Assembling a guitar kit is very near and dear to my heart as a guitar journalist. In the spring of 2018, I tried and failed to assemble a Trini Lopez-style build and got my first real introduction to guitar tech skills. The story and (eventual) success of that guitar would become the first ever article I would write about electric guitars. Needless to say, I think the experience of assembling your own guitar, be it kit or partscaster, is incredibly valuable. However, I wouldn’t recommend going into your first kit project blind, like I did. You can avoid a lot of hiccups and headaches with just a little guidance, and begin to develop incredibly valuable guitar maintenance and technical skills.
For many guitar enthusiasts, assembling a guitar kit is one of the most affordable ways to create your own custom instrument or learn the basics of guitar building. While this is generally true, don’t let your budget restrict you from purchasing all the proper tools. Cheaping out here can often lead to further frustrations, or costs, down the road. One tool that is 100% worth spending the money on? A soldering iron! I made this mistake myself, a low quality soldering iron is just a pain in the butt. You should look for one that lets you control the level of heat, as too hot or too cold can damage or even ruin your electronics. Likewise, investing in a solid drill or screwdriver set is really vital if you plan on assembling a kit and working on future guitars. Some reasons to properly invest in the right tools?
- Using the wrong screwdriver or drill bit will strip screws
- If soldering iron is too hot or too cold you can damage components
- Using too high or low grit of sandpaper can cause an uneven or grainy finish
- Aftermarket parts upgrades may require additional work to fit your kit guitar
Don’t Bite Off More Than You Can Chew
As an optimist, I think you should always aim for the sky when it comes to assembling a guitar. With the internet, you have access to everything you need to craft a gorgeous, highly functional guitar if you give yourself enough time. But if you’re uneasy about your own tech skills, don’t rush into a build job that is over your head. It could end up costing you time, money, or worse, your enthusiasm for guitar kits and tech skills. Likewise, if you feel you don’t have the time to properly commit, make sure the kit you purchase reflects that. There is a wide variety of kits available that differ in difficulty level, required labor, and quality of finished product. When skills, time, or confidence are an issue, look at a kit that comes with every hole pre-drilled, or the majority of the electronics pre-wired. Oftentimes, these come at little to no extra cost. You can even find kits that sell with the body and neck already finished if you don’t want to add that into the equation. Some kits will require you to shape your own headstock or drill in your own hardware without any lead holes. This requires additional tools, additional time, and maybe additional cost. So make sure the kit you are getting, fits the exact expectations you have of the labor needed.
Start Off Cheap If You Want To Take Risks
In addition to many different levels of difficulties, there is also a fair bit of variety in terms of DIY guitar kit prices. I started out with a very inexpensive, sub-$200 kit that made me feel more comfortable taking risks or investing in outside help from a local tech. While each guitar kit journey is unique, most of us assembling one enjoy the low risk that comes with the low price. Want to wood burn a cool design into your kit? Maybe try that on an affordable Strat before you sear the body of a premium Warmoth Strat kit you just shelled out for. Generally, most things you do to a guitar are reversible, meaning that you won’t ruin a guitar by trying something unique. Wood burning, routing out additional wood, or cutting out your own headstock with a band saw are not some of these easily reversible decisions. But if you want to try putting P90s in a Strat go for it, if it fails, just grab a new pickguard and some single coils. So if you’re not confident you’re going to ace it on the first shot, whatever you plan to do, consider testing it out on a more wallet-friendly kit first.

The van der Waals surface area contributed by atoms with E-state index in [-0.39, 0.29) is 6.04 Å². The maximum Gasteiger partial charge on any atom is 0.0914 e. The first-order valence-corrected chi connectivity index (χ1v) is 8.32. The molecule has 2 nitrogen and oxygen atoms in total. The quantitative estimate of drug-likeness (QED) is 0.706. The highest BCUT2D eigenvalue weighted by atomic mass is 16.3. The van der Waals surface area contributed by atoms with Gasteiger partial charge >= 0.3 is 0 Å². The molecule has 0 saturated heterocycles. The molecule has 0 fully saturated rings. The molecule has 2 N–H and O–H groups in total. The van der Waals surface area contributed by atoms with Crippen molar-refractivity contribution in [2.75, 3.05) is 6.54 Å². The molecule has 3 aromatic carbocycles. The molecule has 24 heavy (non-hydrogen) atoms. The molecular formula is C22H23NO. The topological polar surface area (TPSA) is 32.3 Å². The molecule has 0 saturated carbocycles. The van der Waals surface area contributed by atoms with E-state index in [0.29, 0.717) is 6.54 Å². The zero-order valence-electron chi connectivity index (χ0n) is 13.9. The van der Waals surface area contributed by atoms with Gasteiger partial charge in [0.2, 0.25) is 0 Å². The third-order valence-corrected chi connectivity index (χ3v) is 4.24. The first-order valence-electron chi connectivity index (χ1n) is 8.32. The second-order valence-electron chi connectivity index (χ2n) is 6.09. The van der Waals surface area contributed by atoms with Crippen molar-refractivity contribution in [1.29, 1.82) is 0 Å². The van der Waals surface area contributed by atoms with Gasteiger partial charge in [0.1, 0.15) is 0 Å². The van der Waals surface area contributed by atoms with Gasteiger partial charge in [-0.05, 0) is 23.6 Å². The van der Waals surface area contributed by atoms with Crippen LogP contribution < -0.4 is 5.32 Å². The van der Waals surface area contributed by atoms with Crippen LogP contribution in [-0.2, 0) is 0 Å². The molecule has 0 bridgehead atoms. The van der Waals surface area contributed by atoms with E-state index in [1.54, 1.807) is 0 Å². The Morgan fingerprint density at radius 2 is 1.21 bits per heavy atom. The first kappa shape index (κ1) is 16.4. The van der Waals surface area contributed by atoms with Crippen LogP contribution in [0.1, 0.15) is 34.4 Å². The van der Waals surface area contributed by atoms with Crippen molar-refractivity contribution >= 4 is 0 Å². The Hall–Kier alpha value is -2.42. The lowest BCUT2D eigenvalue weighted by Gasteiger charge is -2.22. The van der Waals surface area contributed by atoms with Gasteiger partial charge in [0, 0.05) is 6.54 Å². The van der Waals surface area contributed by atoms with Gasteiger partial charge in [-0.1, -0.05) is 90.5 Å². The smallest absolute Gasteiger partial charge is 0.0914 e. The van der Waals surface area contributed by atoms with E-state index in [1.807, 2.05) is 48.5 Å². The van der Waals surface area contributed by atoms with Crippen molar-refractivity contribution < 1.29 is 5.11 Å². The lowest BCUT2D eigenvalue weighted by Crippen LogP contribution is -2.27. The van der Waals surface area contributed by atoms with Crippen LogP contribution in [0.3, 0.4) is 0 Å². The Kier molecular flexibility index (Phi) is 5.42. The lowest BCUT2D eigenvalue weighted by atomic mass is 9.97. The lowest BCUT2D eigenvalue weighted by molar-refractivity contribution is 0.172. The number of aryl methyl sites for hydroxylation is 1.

Don’t Be Afraid To Fail
While we did just spend the last paragraph telling you to make sure you don’t fail too hard, guitar tech skills can only be learned through practice. Ultimately, assembling a kit is one of the best ways to learn the electric guitar inside and out. If you’re ready for it, jump into the kit that speaks to you and start teaching yourself. Watch YouTube videos, read articles (like this one!), and look up wiring diagrams. 95% of guitar kits are designed to be a quick, informative project. Even better, most companies provide clear directions, diagrams, or phone/email support if you have any questions. Putting a kit guitar together ended up being one of the best things I did, and started me down the road of fun DIY projects I’m on now. If you’re ready, follow these tips, and find the best kit for yourself!
About the Author and Contributors
A journalist from southern Rhode Island who focuses on DIY guitar mods, gear reviews, and opinion articles and has been playing guitars since he was 14.
When he's not writing or installing P-90s into guitars, he's pursuing a graduate degree in chemical oceanography at the University of Rhode Island. Follow him on Twitter @MDunn_33.
Jason Horton - Editing and Illustrating.
Main/Top Image: Compiled from 3 photographs by Matt Dunn © Copyright 2020 All Rights Reserved and reproduced by Gearank with permission.